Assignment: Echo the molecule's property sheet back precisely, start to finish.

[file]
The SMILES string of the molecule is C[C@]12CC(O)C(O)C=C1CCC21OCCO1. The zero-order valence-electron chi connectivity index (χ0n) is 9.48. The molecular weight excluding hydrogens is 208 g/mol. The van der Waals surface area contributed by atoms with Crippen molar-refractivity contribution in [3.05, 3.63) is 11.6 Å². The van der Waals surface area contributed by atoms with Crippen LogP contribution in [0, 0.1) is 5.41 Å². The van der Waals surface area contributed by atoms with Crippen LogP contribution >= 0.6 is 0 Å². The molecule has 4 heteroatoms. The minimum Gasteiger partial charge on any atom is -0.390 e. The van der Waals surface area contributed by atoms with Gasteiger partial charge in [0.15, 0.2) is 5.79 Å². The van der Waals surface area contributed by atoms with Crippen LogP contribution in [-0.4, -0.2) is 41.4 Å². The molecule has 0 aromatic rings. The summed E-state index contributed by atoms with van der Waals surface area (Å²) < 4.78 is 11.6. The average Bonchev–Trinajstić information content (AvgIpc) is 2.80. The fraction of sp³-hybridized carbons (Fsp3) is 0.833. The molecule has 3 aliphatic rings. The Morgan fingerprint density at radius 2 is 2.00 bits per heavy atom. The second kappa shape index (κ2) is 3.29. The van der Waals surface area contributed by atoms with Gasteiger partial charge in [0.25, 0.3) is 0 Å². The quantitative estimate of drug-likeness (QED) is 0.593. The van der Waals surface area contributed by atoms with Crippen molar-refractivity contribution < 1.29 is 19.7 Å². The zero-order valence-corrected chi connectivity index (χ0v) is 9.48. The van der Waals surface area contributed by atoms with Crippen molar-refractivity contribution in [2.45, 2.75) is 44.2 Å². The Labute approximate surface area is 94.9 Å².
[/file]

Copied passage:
The SMILES string of the molecule is C[C@]12CC(O)C(O)C=C1CCC21OCCO1. The zero-order valence-electron chi connectivity index (χ0n) is 9.48. The molecular weight excluding hydrogens is 208 g/mol. The van der Waals surface area contributed by atoms with Crippen molar-refractivity contribution in [3.05, 3.63) is 11.6 Å². The van der Waals surface area contributed by atoms with Crippen LogP contribution in [0, 0.1) is 5.41 Å². The van der Waals surface area contributed by atoms with Crippen LogP contribution >= 0.6 is 0 Å². The molecule has 4 heteroatoms. The minimum Gasteiger partial charge on any atom is -0.390 e. The van der Waals surface area contributed by atoms with Gasteiger partial charge in [0.15, 0.2) is 5.79 Å². The van der Waals surface area contributed by atoms with Crippen LogP contribution in [-0.4, -0.2) is 41.4 Å². The molecule has 0 aromatic rings. The summed E-state index contributed by atoms with van der Waals surface area (Å²) < 4.78 is 11.6. The average Bonchev–Trinajstić information content (AvgIpc) is 2.80. The fraction of sp³-hybridized carbons (Fsp3) is 0.833. The molecule has 3 aliphatic rings. The Morgan fingerprint density at radius 2 is 2.00 bits per heavy atom. The second kappa shape index (κ2) is 3.29. The van der Waals surface area contributed by atoms with Gasteiger partial charge in [0.25, 0.3) is 0 Å². The quantitative estimate of drug-likeness (QED) is 0.593. The van der Waals surface area contributed by atoms with Crippen molar-refractivity contribution < 1.29 is 19.7 Å². The zero-order valence-corrected chi connectivity index (χ0v) is 9.48. The van der Waals surface area contributed by atoms with Crippen molar-refractivity contribution in [2.45, 2.75) is 44.2 Å². The Labute approximate surface area is 94.9 Å².